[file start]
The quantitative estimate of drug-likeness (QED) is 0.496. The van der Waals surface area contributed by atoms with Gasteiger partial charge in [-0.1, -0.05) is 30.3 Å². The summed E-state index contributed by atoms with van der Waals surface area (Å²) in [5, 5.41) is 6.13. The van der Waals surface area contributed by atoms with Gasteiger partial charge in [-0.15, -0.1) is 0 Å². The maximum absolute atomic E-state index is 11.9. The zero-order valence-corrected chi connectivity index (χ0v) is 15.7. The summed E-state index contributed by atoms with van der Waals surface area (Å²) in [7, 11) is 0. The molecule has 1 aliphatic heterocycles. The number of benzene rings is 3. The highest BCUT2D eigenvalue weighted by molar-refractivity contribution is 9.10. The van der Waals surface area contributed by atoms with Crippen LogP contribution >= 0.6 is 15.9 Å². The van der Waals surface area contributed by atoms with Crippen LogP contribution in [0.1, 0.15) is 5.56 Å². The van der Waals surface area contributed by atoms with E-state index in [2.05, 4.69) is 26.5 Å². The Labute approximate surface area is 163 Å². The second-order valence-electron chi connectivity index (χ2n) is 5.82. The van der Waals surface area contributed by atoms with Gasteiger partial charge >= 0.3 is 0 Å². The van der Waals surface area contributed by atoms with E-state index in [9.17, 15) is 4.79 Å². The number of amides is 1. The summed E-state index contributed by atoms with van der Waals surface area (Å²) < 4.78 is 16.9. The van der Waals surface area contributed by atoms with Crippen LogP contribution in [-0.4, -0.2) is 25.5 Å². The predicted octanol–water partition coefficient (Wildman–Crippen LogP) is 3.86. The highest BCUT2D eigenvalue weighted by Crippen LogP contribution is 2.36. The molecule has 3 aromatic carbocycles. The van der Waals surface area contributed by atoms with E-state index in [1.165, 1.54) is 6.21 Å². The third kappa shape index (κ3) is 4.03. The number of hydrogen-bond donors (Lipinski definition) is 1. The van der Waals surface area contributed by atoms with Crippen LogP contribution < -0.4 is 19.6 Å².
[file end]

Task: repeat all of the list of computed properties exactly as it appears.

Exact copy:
The quantitative estimate of drug-likeness (QED) is 0.496. The van der Waals surface area contributed by atoms with Gasteiger partial charge in [-0.1, -0.05) is 30.3 Å². The summed E-state index contributed by atoms with van der Waals surface area (Å²) in [5, 5.41) is 6.13. The van der Waals surface area contributed by atoms with Gasteiger partial charge in [-0.15, -0.1) is 0 Å². The maximum absolute atomic E-state index is 11.9. The zero-order valence-corrected chi connectivity index (χ0v) is 15.7. The summed E-state index contributed by atoms with van der Waals surface area (Å²) in [7, 11) is 0. The molecule has 1 aliphatic heterocycles. The number of benzene rings is 3. The highest BCUT2D eigenvalue weighted by molar-refractivity contribution is 9.10. The van der Waals surface area contributed by atoms with Crippen LogP contribution >= 0.6 is 15.9 Å². The van der Waals surface area contributed by atoms with Crippen LogP contribution in [0.1, 0.15) is 5.56 Å². The van der Waals surface area contributed by atoms with E-state index in [2.05, 4.69) is 26.5 Å². The Labute approximate surface area is 163 Å². The second-order valence-electron chi connectivity index (χ2n) is 5.82. The van der Waals surface area contributed by atoms with Gasteiger partial charge >= 0.3 is 0 Å². The van der Waals surface area contributed by atoms with E-state index in [9.17, 15) is 4.79 Å². The number of amides is 1. The summed E-state index contributed by atoms with van der Waals surface area (Å²) < 4.78 is 16.9. The van der Waals surface area contributed by atoms with Crippen LogP contribution in [-0.4, -0.2) is 25.5 Å². The predicted octanol–water partition coefficient (Wildman–Crippen LogP) is 3.86. The highest BCUT2D eigenvalue weighted by Crippen LogP contribution is 2.36. The molecule has 3 aromatic carbocycles. The van der Waals surface area contributed by atoms with E-state index in [1.165, 1.54) is 6.21 Å². The third kappa shape index (κ3) is 4.03. The number of hydrogen-bond donors (Lipinski definition) is 1. The van der Waals surface area contributed by atoms with Crippen LogP contribution < -0.4 is 19.6 Å².